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Water 2016, 8(6), 233; doi:10.3390/w8060233

Evaluation of Phytodesalination Potential of Vegetated Bioreactors Treating Greenhouse Effluent

1
Department of Civil Engineering, Queen’s University, 58 University Avenue, Kingston, ON K7L 3N6, Canada
2
Centre for Alternative Wastewater Treatment, Fleming College, Lindsay, ON K9V 5E6, Canada
3
Aqua Treatment Technologies, Campden, ON L0R 1G0, Canada
These authors contributed equally to this work.
*
Author to whom correspondence should be addressed.
Academic Editors: Fabio Masi and Alan Howard
Received: 25 February 2016 / Revised: 9 May 2016 / Accepted: 23 May 2016 / Published: 31 May 2016
(This article belongs to the Special Issue Constructed Wetlands Systems and Management)
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Abstract

The dissolved salt ions that are not absorbed during irrigation of greenhouse crops are gradually accumulated in the nutrient solution resulting in levels of salinity high enough to damage the crops. This water salinity presents operational and environmental challenges as the nutrient-rich greenhouse effluent should be discharged to the environment when deemed unsuited for irrigation. In this pilot-scale study, the potential of passive salt reduction (phytodesalination) in gravel and wood-chip flow-through reactors was evaluated using seven plant species including Schoenoplectus tabernaemontani, Andropogon gerardii, Typha angustifolia, Elymus canadensis, Panicum virgatum, Spartina pectinata and Distichlis spicata along with an unplanted control reactor. While the unplanted system outperformed the planted units with gravel media, the wood-chip bioreactors with S. tabernaemontani and S. pectinata improved the greenhouse effluent reducing the solution conductivity (EC) by a maximum of 15% (average = 7%). S. tabernaemontani and D. spicata showed higher accumulated contents of Na+ and Cl in comparison with T. angustifolia and S. pectinata. Overall, S. tabernaemontani was selected as the most capable species in the wood-chip bioreactors for its better salt management via EC reduction and salt accumulation. It was however concluded that further treatment would be required for the greenhouse effluent to meet the stringent irrigation water quality guidelines in order not to pose any adverse effects on sensitive crops. Finally, the present hydraulic residence time (HRT = 3.7 days) and the solution salinity concentration were identified as the potential factors that may be limiting the efficiency of plant salt uptake, emphasizing the need for conducting more research on the optimization and enhancement of passive desalination systems for the greenhouse effluent. View Full-Text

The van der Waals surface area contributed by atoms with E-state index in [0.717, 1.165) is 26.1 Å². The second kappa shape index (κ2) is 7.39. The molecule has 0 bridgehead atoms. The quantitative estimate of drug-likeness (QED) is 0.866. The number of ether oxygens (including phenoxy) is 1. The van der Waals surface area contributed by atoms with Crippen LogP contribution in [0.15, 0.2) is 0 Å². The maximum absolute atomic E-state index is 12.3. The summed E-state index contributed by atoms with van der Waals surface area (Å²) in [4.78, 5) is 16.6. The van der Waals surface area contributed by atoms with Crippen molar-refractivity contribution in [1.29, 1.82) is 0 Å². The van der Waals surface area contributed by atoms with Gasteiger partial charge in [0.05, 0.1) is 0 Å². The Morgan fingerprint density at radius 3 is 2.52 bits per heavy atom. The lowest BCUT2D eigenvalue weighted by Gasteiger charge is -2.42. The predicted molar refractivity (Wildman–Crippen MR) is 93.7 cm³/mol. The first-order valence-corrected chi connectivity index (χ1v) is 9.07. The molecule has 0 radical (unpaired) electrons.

Keywords: phytodesalination; wood-chip bioreactor; greenhouse effluent; halophyte; salinity phytodesalination; wood-chip bioreactor; greenhouse effluent; halophyte; salinity
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MDPI and ACS Style

Fatehi Pouladi, S.; Anderson, B.C.; Wootton, B.; Rozema, L. Evaluation of Phytodesalination Potential of Vegetated Bioreactors Treating Greenhouse Effluent. Water 2016, 8, 233.

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